SAVE stock was trading at $22.14 as of 11:33 AM EDT.
Despite achieving a quarterly profit in Q3, Spirit Airlines (NYSE:SAVE) stock declined slightly in Thursday’s premarket trading. The Florida-based airline exceeded expectations by posting $0.03 in adjusted EPS for the third quarter despite analysts’ expectations for a loss of $0.08 and a slight underperformance in terms of revenue projections. Despite Hurricane Ian’s effects during the period, management praised the strong performance.
According to CEO Ted Christie, “the firm performed successfully despite a number of challenging challenges during the third quarter of 2022, including significantly higher fuel prices, Hurricane Ian, and Florida capacity limits.” Strong demand, effective revenue management, outstanding operational dependability, and overall cost control all served to lessen the effects of these challenges.
The airline would achieve “normalized margins” by the middle of 2023, he continued. As a result of strong leisure demand, unit revenue is anticipated to increase by 15% to 16.5% in the fourth quarter on 24.5% greater capacity than in the corresponding quarter of 2019.
Developments likely to impact SAVE stock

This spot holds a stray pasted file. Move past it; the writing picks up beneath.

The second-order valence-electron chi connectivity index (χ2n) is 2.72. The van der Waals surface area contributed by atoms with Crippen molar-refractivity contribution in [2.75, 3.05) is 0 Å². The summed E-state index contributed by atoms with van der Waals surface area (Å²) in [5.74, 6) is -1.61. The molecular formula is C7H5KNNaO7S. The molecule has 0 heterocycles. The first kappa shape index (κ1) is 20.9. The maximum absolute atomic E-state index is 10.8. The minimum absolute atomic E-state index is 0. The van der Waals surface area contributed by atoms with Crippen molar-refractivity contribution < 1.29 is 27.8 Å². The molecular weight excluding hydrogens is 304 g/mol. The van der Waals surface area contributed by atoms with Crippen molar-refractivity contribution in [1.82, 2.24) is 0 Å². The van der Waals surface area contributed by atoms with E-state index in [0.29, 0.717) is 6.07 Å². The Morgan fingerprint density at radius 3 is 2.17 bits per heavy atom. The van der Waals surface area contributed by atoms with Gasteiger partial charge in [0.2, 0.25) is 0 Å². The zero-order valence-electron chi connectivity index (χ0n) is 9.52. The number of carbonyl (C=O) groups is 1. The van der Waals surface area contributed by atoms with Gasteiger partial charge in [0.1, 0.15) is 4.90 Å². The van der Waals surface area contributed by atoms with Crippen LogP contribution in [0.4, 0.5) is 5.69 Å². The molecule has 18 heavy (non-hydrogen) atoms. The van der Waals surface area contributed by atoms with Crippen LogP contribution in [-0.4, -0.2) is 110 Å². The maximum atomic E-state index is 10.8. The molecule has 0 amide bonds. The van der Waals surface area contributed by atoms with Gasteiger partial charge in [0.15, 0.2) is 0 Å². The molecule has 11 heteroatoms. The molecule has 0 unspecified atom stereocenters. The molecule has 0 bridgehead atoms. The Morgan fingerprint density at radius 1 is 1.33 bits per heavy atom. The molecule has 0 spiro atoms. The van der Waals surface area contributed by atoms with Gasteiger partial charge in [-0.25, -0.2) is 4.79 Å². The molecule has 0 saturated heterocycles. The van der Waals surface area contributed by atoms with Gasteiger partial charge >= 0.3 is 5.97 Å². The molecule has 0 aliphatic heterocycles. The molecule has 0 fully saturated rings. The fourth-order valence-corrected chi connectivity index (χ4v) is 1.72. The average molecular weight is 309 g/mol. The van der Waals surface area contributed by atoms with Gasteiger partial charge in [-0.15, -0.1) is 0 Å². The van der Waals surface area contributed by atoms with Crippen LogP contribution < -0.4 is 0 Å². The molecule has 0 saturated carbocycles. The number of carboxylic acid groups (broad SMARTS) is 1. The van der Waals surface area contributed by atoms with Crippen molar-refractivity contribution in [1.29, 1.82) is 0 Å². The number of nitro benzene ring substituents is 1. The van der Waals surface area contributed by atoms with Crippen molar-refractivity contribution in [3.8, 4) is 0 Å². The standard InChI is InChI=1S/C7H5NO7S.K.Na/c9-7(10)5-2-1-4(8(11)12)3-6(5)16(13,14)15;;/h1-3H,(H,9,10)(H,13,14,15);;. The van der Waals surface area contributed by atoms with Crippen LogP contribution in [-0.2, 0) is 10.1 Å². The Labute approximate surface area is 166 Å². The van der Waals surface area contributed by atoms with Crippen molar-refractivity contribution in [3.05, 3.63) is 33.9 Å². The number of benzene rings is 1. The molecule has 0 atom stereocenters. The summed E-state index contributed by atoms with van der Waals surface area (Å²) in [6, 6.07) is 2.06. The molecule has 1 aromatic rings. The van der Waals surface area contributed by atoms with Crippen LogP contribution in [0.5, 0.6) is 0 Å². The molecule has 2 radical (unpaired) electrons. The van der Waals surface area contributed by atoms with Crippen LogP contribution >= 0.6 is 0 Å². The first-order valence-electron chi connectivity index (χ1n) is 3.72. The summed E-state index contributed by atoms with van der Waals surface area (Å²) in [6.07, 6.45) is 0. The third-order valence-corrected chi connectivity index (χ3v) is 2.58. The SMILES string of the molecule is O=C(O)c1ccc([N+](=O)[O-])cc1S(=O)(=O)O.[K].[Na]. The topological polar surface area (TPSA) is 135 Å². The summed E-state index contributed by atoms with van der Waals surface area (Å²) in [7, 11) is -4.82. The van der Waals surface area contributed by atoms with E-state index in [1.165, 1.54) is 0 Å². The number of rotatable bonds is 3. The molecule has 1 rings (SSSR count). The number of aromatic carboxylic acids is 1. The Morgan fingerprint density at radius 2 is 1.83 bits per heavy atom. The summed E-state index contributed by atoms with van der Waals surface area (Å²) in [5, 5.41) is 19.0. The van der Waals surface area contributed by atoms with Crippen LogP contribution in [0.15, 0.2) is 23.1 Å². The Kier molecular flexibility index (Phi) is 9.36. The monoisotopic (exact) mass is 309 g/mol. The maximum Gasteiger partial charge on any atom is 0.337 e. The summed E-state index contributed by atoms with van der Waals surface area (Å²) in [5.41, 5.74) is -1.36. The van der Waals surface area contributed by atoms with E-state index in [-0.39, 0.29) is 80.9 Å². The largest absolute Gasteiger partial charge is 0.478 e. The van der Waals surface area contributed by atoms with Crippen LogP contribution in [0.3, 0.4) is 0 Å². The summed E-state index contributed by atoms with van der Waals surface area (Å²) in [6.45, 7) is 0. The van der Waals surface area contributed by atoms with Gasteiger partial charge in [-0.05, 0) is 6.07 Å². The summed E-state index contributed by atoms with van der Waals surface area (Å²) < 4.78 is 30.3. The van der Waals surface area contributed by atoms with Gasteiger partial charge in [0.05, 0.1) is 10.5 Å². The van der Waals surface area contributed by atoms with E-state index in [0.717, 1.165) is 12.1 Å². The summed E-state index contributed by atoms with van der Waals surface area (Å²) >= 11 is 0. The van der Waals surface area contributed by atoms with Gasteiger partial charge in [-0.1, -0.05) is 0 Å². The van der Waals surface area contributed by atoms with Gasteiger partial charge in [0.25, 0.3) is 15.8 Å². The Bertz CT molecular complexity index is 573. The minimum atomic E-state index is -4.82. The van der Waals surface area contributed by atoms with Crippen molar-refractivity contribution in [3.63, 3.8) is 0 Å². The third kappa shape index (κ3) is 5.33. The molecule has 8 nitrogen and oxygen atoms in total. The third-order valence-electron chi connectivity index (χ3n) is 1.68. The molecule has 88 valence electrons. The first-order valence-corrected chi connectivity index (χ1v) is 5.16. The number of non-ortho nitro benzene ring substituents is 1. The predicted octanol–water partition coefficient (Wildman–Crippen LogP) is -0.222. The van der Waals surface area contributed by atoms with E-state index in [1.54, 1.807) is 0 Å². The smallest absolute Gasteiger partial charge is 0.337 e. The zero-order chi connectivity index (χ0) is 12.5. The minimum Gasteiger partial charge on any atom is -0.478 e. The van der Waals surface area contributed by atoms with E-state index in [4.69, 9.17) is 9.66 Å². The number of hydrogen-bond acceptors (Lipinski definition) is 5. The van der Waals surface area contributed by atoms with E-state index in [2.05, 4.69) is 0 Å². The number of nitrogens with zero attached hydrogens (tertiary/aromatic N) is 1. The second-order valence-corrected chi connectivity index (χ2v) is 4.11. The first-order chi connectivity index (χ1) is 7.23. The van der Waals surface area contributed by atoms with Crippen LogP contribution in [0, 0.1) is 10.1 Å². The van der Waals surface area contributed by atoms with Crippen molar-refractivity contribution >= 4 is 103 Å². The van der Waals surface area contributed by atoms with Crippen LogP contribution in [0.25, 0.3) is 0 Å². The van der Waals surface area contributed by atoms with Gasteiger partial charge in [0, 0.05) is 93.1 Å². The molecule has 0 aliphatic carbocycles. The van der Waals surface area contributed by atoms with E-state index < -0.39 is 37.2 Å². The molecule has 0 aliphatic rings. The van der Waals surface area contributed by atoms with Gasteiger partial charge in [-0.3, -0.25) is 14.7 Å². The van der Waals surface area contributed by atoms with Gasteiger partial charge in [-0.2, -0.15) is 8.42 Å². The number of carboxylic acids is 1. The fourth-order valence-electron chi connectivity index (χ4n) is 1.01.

Christie also revised the estimated JetBlue Airways merger schedule, with a closure date of “no later than the first half of 2024” predicted. In premarket trade, shares of Spirit Airlines (NYSE:SAVE) fell 1.05%. Review the quarter’s specifics in further depth.
The $3.8 billion buyout bid from JetBlue Airways Corp. was approved by Spirit Airlines Inc. shareholders on Wednesday, bringing the potential creation of the country’s fifth-largest carrier one step closer. Spirit indicated in a special shareholder meeting that the purchase was supported by a majority of shareholders, though the exact details will be made public in the regulatory filing with the U.S. SEC.
It will be difficult for JetBlue and Spirit to get U.S. regulators to approve their merger after Spirit raised the possibility of the transaction being rejected earlier in the bid-resistance process. It will be difficult for JetBlue and Spirit to get U.S. regulators to approve their merger after Spirit raised the possibility of the transaction being rejected earlier in the bid-resistance process.
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